Specifically, they want to maximize the probability that they will achieve their financial objectives. But the fact is, expected risk-adjusted performance is a good proxy for this probability where investors have reasonable goals. In Figure 6, we examine the historical character of the global 60/40 portfolio and a maximally diversified global portfolio over the past quarter century to see what diversification means in terms of real dollars and cents.

Figure 6. Global Risk Parity vs. Global 60/40 portfolio, scaled to 10% volatility, 1991 – 2017

Global 60/40Strategic Global Risk Parity
Compound Return8.32%10.97%
Sharpe Ratio.62.86
Max Drawdown-40.95%-34.40%
Beta to US Balanced74.3348.34
Alpha to US Balanced2.05%6.33%

Source: ReSolve Asset Management. Data from CSI, MSCI, S&P Dow Jones Indices, Deutsche Bank. The Strategic Global Risk Parity portfolio allocates to four regional equity market indexes, U.S., international developed and government bonds, global REITs, a broad commodity index, gold, U.S. TIPs. The portfolio is weighted such that assets contribute equal risk to the portfolio based on pairwise complete covariances over the life of the assets since 1991. Simulated results.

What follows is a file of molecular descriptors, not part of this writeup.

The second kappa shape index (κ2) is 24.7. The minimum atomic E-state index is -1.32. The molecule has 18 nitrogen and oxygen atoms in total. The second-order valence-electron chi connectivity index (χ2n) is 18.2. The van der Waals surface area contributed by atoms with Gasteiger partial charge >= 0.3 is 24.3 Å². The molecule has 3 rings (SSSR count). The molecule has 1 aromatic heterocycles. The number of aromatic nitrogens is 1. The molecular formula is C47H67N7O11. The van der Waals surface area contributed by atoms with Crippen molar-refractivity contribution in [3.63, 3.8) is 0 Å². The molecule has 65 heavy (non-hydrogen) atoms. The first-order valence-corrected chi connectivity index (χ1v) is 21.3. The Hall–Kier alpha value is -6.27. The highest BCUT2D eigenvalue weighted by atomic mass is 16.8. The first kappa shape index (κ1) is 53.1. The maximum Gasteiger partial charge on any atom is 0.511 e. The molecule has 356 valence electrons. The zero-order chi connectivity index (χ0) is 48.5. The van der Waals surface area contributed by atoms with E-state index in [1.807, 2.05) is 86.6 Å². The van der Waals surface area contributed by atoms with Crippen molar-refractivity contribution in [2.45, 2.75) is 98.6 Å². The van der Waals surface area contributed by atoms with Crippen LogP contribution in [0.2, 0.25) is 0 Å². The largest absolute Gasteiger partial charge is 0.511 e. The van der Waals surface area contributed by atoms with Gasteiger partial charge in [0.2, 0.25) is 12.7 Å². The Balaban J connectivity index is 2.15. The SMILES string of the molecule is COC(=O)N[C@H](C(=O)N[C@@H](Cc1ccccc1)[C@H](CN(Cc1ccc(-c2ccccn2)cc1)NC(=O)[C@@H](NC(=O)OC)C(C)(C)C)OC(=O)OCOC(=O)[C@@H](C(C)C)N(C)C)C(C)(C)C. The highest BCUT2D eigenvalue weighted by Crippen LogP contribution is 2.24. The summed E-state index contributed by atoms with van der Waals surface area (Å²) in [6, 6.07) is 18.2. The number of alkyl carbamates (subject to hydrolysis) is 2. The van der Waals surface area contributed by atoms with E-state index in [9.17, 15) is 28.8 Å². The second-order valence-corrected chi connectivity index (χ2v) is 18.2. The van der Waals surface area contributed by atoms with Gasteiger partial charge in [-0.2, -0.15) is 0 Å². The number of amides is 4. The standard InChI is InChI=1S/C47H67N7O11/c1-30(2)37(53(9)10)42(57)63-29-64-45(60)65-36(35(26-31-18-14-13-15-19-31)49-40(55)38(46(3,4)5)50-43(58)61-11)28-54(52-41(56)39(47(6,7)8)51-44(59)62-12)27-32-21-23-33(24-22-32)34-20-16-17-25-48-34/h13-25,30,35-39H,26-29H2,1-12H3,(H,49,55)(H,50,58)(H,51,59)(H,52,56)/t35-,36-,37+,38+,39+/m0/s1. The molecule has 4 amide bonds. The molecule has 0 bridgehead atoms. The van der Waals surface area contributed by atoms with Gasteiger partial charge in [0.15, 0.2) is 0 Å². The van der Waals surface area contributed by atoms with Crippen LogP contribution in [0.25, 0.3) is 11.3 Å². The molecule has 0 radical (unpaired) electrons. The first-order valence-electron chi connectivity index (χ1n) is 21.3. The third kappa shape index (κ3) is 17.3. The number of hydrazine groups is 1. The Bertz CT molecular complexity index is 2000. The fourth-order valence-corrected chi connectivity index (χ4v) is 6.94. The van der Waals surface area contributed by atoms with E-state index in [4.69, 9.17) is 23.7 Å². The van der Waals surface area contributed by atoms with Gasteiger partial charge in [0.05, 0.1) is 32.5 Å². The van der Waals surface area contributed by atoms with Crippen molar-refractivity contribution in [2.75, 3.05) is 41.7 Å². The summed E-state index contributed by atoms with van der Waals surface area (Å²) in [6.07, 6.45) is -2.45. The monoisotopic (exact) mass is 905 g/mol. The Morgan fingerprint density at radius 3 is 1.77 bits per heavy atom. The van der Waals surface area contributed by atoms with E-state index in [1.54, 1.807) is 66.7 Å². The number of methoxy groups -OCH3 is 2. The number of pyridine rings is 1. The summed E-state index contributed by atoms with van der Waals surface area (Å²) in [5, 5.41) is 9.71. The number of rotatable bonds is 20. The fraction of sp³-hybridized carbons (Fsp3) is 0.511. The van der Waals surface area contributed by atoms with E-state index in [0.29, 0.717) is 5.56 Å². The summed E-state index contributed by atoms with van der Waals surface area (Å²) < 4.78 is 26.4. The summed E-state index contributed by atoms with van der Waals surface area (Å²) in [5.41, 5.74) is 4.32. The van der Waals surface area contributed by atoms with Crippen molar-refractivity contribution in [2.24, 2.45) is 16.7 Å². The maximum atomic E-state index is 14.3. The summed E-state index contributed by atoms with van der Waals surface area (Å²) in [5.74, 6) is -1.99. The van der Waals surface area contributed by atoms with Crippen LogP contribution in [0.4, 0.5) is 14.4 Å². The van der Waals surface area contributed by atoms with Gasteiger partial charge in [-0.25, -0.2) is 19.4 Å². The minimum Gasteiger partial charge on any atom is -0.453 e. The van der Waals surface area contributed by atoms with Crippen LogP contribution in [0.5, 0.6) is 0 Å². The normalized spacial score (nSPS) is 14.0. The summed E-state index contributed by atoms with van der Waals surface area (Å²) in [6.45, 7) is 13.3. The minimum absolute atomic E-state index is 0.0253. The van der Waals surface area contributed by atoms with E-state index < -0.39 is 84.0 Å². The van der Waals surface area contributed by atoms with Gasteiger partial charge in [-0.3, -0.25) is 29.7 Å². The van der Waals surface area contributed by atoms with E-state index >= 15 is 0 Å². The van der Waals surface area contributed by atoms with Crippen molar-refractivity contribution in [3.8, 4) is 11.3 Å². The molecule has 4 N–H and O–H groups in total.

This is where theory meets economic reality. The enhanced diversification properties of the Global Risk Parity portfolio produce higher returns when scaled to the same level of risk as the Global 60/40 portfolio. In fact, over a quarter century the Global Risk Parity portfolio produces almost twice as much wealth at the same level of volatility, and with a smaller peak-to-trough loss (Max Drawdown) along the way.

The material above is just the tip of the iceberg.